With incomparable beauty and intrigue, it’s no wonder why South Sea pearls are the most valuable pearls in the world. Here are some interesting facts surrounding these gorgeous gems.
Silver-Lipped South Sea Pearls
- South Sea pearls develop from a special type of oyster called the Pinctada maxima. The largest oyster used in pearl production, the Pinctada maxima can grow to 30 centimeters and weigh over 11 pounds. Not only is the Pinctada maxima large, but so are the pearls it produces. South Sea pearls can range in size from 9mm to 20mm, with most falling between 11mm to 14mm.
- The silver lipped variety of Pinctada maxima produces 90% silver-white pearls and 10% creamy-gold pearls. The majority of these oysters can be found in the Northern Australian waters. In fact, Australia produces almost half of all white South Sea pearls grown today. These Australian pearls are typically the highest quality.
- The luster of a pearl is the most important factor when determining the value of a pearl. Silver-lipped pearls often exhibit a satiny luster that cannot be rivaled by any other pearls.
- The highest price ever paid for a strand of cultured pearls contains 23 perfect Australian South Sea pearls. The strand sold for $2.3 million at a Sotheby’s Auction in 1992.
- One of the biggest names in Australian South Sea pearls is Paspaley. In the 1950s, Nicholas Paspaley negotiated a joint venture with the Kuribayashi family of Japan to operate two South Sea pearl farms in Australia. Paspaley invested heavily in research and development to improve the quality of the pearls they produced. This led to an innovative new method of culturing pearls where all of the various stages involved in pearl cultivation could be performed on ships. Instead of building and operating on land, which is how all other pearl farms around the world operate, these ships have allowed the entire process, from gathering wild mollusks to grafting and harvesting, to be done on board. The Paspaley’s harvests represent the majority of Australia’s South Sea pearl production.
- The first stage in the pearl cultivation process is to send ship-based divers to collect wild mollusks. This occurs from February through August. The teams of divers scour the sea floor for the half-buried Pinctada maxima. The divers grab mollusks that are the appropriate size and then send them up to the surface in baskets. Because they need to dive as deep as 100 feet below sea level, the experienced divers must be careful not to advance to the surface too quickly. Doing so will increase their chances of experiencing decompression sickness and may lead to death. Divers also have to be wary of strong currents that can sweep them away. As soon as the shells are collected, they are carefully cleaned on board and transported to either land-based or ship-based pearl farms for nucleation (grafting). Nucleation typically takes place between May and September. After a minimum of two years after nucleation, a pearl is formed.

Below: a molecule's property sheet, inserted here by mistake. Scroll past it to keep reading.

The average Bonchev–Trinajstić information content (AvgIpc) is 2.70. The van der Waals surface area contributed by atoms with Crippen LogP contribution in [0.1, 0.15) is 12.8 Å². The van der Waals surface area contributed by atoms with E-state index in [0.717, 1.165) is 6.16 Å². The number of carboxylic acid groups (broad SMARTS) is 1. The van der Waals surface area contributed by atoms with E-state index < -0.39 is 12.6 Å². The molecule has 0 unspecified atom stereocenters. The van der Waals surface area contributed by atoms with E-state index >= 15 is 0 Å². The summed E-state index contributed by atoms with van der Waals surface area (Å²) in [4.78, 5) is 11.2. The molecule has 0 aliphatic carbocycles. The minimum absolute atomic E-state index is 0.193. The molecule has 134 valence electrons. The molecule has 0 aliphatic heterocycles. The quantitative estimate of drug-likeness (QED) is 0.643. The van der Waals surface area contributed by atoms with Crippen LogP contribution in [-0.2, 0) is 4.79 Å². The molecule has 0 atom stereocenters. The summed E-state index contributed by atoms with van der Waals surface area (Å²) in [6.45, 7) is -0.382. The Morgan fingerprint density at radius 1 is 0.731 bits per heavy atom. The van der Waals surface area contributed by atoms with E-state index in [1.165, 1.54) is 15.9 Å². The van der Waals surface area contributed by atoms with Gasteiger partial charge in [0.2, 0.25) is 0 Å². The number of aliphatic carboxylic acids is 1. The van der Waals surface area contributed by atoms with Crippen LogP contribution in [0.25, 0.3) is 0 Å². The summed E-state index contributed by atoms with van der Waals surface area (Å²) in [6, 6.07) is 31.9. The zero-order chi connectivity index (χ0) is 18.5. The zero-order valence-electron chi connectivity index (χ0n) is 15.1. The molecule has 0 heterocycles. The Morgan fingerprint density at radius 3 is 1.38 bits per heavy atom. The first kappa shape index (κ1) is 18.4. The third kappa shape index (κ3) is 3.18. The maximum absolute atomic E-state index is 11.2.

Gold-Lipped South Sea Pearls
- The gold-lipped South Sea pearl oyster produces 70-90% creamy-gold pearls and 10-30% white pearls. The mollusk only produces the golden nacre when it’s in peak condition and the environmental conditions are ideal.
- Color is the most important value factor for gold South Sea pearls. The deeper the shade of gold, the more valuable the pearl.
- South Sea pearls formed by a gold-lipped oyster can range in size anywhere from 9mm to 16mm, with most being between 10mm to 12mm.
- In the wild, only one in every 1000 South Sea pearl mollusks has the characteristics of the true gold lip, making it one of the rarest and most sought after shells.
- Like the silver-lipped South Sea oysters, the gold-lipped version is native to Northern Australia. However, they can also be found in Western Australia, the Philippines, Malaysia, and Papua New Guinea. Of these countries, the Philippines has focused primarily on cultivating the gold-lipped shell.
- Using a process of 377 steps and taking nearly five years from spat to harvest, the gold-lipped mollusks are removed from their baskets and a pearl is harvested.
Shop Kloiber Jewelers’ South Sea pearl collection here and learn more about the three other main pearl types: freshwater, akoya, and Tahitian.